Say What?

Stephan Kinsella thinks Kevin Carson and William Gillis are anti-market. Good grief! Come on, Stephan, you’re not George Reisman!

Addendum:

Happily, I misunderstood Stephan; our disagreement is smaller than I’d thought. See the comments section.

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150 Responses to Say What?

  1. Micha Ghertner September 17, 2008 at 12:01 am #

    So far, Kinsella has accused me of outrageous libel, hurling false charges, making incorrect and woefully mistaken assumptions, being uncivilized and incivil. All this while refusing to discourse with me. A shame he won’t enlighten curious readers who want to know exactly what is incorrect about my statements. Putting one’s hands about one’s ears and yelling “you’re wrong, neener neener, I can’t hear you!” is an interesting argumentative strategy, especially when one doesn’t have an argument. It’s hard to defend obvious bigotry, isn’t it?

    Does Kinsella deny that Hoppe wants homosexuals physically removed from society? Does Kinsella deny that Hoppe believes homosexuals must be physically removed from society if one is to maintain a libertarian order?

    Need I remind Kinsella that in Hoppe’s own words,

    “They-the advocates of alternative, non-family-centered lifestyles such as, for instance, individual hedonism, parasitism, nature-environment worship, homosexuality, or communism-will have to be physically removed from society, too, if one is to maintain a libertarian order.”

    Does Kinsella really want to deny that Hoppe is a bigot and a homophobe, with the evidence staring him directly in the face?

    I happen not to favor the INS or state restrictions on immigration. Nor does Hoppe–he’s an anarchist, for God’s sake.

    Another obvious lie. Kinsella knows very well what Hoppe’s position on immigration is. Let’s take a look at Hoppe’s own words, again:

    What should one hope for and advocate as the relatively correct immigration policy, however, as long as the democratic central state is still in place and successfully arrogates the power to determine a uniform national immigration policy? The best one may hope for, even if it goes against the “nature” of a democracy and thus is not very likely to happen, is that the democratic rulers act as if they were the personal owners of the country and as if they had to decide who to include and who to exclude from their own personal property (into their very own houses). This means following a policy of utmost discrimination: of strict discrimination in favor of the human qualities of skill, character, and cultural compatibility.

    More specifically, it means distinguishing strictly between “citizens” (naturalized immigrants) and “resident aliens” and excluding the latter from all welfare entitlements. It means requiring as necessary, for resident alien status as well as for citizenship, the personal sponsorship by a resident citizen and his assumption of liability for all property damage caused by the immigrant. It implies requiring an existing employment contract with a resident citizen; moreover, for both categories but especially that of citizenship, it implies that all immigrants must demonstrate through tests not only (English) language proficiency, but all-around superior (above-average) intellectual performance and character structure as well as a compatible system of values – with the predictable result of a systematic pro-European immigration bias.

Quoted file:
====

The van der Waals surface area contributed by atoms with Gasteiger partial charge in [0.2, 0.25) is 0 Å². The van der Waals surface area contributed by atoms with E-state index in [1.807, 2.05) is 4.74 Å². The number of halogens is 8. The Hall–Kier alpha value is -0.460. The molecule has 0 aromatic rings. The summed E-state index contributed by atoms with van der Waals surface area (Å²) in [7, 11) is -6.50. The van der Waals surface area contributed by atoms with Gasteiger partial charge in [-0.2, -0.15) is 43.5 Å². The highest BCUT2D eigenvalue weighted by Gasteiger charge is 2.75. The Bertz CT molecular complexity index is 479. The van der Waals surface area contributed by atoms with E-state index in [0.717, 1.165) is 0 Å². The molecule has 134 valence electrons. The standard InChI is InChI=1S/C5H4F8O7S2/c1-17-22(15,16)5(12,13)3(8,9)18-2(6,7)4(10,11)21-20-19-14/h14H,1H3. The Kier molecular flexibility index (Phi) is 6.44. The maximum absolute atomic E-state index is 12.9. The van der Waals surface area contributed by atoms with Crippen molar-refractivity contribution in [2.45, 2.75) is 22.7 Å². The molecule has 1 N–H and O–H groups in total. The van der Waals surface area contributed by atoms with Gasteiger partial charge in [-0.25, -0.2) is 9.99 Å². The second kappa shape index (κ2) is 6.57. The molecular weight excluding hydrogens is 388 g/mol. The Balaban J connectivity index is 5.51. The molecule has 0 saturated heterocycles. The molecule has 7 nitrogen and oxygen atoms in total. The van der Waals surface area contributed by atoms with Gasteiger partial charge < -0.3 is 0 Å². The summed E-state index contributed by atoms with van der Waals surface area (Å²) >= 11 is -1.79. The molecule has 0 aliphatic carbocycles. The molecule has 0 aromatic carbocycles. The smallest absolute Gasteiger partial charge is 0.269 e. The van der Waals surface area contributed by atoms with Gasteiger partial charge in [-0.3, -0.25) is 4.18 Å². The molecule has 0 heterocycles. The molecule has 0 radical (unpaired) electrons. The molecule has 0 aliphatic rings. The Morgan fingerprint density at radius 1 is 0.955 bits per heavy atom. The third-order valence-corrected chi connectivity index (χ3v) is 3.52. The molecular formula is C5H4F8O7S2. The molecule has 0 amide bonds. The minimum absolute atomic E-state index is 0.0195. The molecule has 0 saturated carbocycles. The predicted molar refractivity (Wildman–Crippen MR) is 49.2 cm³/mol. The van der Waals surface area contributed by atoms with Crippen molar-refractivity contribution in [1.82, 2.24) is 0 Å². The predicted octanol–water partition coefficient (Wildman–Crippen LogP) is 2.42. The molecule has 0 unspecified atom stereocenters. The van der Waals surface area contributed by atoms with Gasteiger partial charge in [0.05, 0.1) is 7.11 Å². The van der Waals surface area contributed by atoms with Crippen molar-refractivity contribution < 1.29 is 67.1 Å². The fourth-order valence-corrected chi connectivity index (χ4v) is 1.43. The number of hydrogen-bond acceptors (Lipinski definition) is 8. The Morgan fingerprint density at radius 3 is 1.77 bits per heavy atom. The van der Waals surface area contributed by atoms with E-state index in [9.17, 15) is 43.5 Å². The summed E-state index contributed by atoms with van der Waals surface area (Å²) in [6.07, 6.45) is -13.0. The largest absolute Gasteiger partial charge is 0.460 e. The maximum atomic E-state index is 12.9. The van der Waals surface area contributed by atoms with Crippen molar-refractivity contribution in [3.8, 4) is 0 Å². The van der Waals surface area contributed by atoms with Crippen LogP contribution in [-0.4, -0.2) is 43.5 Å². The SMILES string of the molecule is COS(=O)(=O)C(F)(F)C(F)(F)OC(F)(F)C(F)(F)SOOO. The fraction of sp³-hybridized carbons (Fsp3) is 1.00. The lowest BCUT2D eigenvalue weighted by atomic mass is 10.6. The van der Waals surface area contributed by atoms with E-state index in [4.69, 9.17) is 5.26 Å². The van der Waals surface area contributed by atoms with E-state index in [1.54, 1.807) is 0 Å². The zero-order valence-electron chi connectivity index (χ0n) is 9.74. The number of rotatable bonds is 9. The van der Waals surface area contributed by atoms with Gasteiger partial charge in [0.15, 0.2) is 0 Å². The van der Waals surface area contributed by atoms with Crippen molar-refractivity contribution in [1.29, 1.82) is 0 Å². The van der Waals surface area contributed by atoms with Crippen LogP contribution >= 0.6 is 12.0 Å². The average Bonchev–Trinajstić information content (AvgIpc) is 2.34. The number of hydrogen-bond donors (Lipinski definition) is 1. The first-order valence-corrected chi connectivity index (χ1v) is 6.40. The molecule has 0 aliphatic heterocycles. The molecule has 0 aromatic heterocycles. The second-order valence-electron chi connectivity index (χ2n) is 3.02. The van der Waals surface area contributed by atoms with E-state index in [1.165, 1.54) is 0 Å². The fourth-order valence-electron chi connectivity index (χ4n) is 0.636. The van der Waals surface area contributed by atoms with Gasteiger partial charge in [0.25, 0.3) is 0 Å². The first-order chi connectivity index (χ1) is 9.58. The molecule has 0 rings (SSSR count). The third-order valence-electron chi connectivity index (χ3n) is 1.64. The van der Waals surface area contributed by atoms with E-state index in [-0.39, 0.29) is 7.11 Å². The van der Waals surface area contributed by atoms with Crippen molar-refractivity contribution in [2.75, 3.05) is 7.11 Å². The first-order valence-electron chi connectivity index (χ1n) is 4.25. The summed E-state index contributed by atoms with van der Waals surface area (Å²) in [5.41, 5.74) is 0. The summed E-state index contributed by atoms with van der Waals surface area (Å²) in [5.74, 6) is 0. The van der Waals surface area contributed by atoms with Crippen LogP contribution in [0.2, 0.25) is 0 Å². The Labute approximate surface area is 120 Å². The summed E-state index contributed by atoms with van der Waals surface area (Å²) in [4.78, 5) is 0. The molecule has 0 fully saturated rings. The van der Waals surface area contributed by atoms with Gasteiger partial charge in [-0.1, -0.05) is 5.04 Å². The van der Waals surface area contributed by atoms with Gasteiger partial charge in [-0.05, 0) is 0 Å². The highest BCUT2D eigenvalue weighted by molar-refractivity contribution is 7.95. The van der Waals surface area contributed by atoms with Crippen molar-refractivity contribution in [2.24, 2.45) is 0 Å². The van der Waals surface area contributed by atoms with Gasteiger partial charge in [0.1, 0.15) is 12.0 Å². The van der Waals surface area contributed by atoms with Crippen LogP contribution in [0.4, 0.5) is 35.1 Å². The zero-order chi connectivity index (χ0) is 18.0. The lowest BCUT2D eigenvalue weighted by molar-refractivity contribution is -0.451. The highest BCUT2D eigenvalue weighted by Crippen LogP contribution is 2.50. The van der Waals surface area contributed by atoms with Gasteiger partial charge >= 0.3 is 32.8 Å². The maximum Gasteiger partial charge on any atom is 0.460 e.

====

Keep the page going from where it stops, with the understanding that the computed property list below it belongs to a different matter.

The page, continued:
Not only does Hoppe dislike homosexuals, but apparently can’t stand non-Europeans, either – a codeword among white supremacists for nonwhites. Elsewhere in that same article, Hoppe laments the US immigration laws of 1965 because they “eliminated all formerly existing ‘quality’ concerns and the explicit preference for European immigrants and replaced it with a policy of almost complete non-discrimination (multi-culturalism).”

    Apparently non-European immigrants are of lower “quality” than European immigrants, more likely to consist of “bums and inferior people”, unlike the “geniuses and superior people” of European racial stock.

    Again, I am not making this up. This is all right there in plain English – a language, incidentally, that must be protected by the government, according to the anarchist theorist Hans Hermann Hoppe.

  2. Sergio Méndez September 17, 2008 at 5:50 am #

    Kinsella says that:

    “Of course Hoppe is not a bigot or homophobe, and nor is this implied by what Ghertner quoted. ”

    Lets see the quote again…

    “[…]the advocates of alternative, non-family-centered lifestyles such as, for instance, individual hedonism, parasitism, nature-environment worship, homosexuality, or communism-will have to be physically removed from society, too, if one is to maintain a libertarian order”

    So for Hoppe advocates of homosexuality are in the same bag with advocates of: “parasitism” and “communism” and “will have to be PHYSICALLY REMOVED FROM SOCIETY, too, if one is to maintain a libertarian order”. If that is not bigotry, not to call it fascism (or do you think is “physically REMOVING somebody to presever whatever “libertarian order”), what the fuck is it Kinsella? Just courious.